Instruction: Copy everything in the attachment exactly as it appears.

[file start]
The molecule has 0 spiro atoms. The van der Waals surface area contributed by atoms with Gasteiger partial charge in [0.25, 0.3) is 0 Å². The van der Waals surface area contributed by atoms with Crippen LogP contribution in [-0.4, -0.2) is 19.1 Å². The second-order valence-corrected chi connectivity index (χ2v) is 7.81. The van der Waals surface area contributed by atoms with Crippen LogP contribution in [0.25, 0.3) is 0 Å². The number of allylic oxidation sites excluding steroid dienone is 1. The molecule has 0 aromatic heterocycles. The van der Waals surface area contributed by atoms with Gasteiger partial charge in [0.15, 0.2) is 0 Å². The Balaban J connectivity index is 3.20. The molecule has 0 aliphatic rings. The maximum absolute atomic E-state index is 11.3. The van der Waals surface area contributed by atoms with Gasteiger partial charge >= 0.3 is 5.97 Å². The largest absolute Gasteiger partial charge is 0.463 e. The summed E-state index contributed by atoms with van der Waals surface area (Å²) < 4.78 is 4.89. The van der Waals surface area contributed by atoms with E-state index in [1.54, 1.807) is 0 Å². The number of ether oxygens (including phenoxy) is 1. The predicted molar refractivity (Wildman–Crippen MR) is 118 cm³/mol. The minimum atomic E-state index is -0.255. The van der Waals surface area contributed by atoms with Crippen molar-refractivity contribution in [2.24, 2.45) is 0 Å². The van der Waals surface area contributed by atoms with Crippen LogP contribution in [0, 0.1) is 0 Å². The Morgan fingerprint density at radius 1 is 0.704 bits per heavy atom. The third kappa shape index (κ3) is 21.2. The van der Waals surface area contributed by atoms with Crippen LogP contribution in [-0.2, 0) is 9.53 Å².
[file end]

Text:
The molecule has 0 spiro atoms. The van der Waals surface area contributed by atoms with Gasteiger partial charge in [0.25, 0.3) is 0 Å². The van der Waals surface area contributed by atoms with Crippen LogP contribution in [-0.4, -0.2) is 19.1 Å². The second-order valence-corrected chi connectivity index (χ2v) is 7.81. The van der Waals surface area contributed by atoms with Crippen LogP contribution in [0.25, 0.3) is 0 Å². The number of allylic oxidation sites excluding steroid dienone is 1. The molecule has 0 aromatic heterocycles. The van der Waals surface area contributed by atoms with Gasteiger partial charge in [0.15, 0.2) is 0 Å². The Balaban J connectivity index is 3.20. The molecule has 0 aliphatic rings. The maximum absolute atomic E-state index is 11.3. The van der Waals surface area contributed by atoms with Gasteiger partial charge >= 0.3 is 5.97 Å². The largest absolute Gasteiger partial charge is 0.463 e. The summed E-state index contributed by atoms with van der Waals surface area (Å²) < 4.78 is 4.89. The van der Waals surface area contributed by atoms with E-state index in [1.54, 1.807) is 0 Å². The number of ether oxygens (including phenoxy) is 1. The predicted molar refractivity (Wildman–Crippen MR) is 118 cm³/mol. The minimum atomic E-state index is -0.255. The van der Waals surface area contributed by atoms with Crippen molar-refractivity contribution in [2.24, 2.45) is 0 Å². The van der Waals surface area contributed by atoms with Crippen LogP contribution in [0, 0.1) is 0 Å². The Morgan fingerprint density at radius 1 is 0.704 bits per heavy atom. The third kappa shape index (κ3) is 21.2. The van der Waals surface area contributed by atoms with Crippen LogP contribution in [-0.2, 0) is 9.53 Å².